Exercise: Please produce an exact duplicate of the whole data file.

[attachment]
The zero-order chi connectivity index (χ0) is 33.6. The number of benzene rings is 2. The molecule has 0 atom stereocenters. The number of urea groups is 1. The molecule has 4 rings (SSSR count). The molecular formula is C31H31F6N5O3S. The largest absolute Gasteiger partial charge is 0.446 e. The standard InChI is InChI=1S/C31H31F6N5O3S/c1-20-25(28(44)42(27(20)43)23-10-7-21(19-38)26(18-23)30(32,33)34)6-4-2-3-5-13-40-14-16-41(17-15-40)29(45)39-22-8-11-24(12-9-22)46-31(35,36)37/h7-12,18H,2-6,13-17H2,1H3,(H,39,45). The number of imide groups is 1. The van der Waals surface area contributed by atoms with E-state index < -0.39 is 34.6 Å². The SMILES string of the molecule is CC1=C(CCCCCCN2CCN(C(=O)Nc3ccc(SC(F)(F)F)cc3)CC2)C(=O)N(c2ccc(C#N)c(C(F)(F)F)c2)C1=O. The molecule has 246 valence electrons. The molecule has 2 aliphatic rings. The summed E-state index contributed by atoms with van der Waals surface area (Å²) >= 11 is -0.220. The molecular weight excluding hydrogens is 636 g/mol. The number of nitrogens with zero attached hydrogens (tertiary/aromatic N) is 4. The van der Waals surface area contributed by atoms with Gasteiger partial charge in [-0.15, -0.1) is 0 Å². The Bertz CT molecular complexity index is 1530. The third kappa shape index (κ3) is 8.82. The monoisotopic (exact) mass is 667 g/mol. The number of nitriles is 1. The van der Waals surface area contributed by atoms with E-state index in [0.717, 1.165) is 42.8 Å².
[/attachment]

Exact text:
The zero-order chi connectivity index (χ0) is 33.6. The number of benzene rings is 2. The molecule has 0 atom stereocenters. The number of urea groups is 1. The molecule has 4 rings (SSSR count). The molecular formula is C31H31F6N5O3S. The largest absolute Gasteiger partial charge is 0.446 e. The standard InChI is InChI=1S/C31H31F6N5O3S/c1-20-25(28(44)42(27(20)43)23-10-7-21(19-38)26(18-23)30(32,33)34)6-4-2-3-5-13-40-14-16-41(17-15-40)29(45)39-22-8-11-24(12-9-22)46-31(35,36)37/h7-12,18H,2-6,13-17H2,1H3,(H,39,45). The number of imide groups is 1. The van der Waals surface area contributed by atoms with E-state index < -0.39 is 34.6 Å². The SMILES string of the molecule is CC1=C(CCCCCCN2CCN(C(=O)Nc3ccc(SC(F)(F)F)cc3)CC2)C(=O)N(c2ccc(C#N)c(C(F)(F)F)c2)C1=O. The molecule has 246 valence electrons. The molecule has 2 aliphatic rings. The summed E-state index contributed by atoms with van der Waals surface area (Å²) >= 11 is -0.220. The molecular weight excluding hydrogens is 636 g/mol. The number of nitrogens with zero attached hydrogens (tertiary/aromatic N) is 4. The van der Waals surface area contributed by atoms with Gasteiger partial charge in [-0.15, -0.1) is 0 Å². The Bertz CT molecular complexity index is 1530. The third kappa shape index (κ3) is 8.82. The monoisotopic (exact) mass is 667 g/mol. The number of nitriles is 1. The van der Waals surface area contributed by atoms with E-state index in [0.717, 1.165) is 42.8 Å².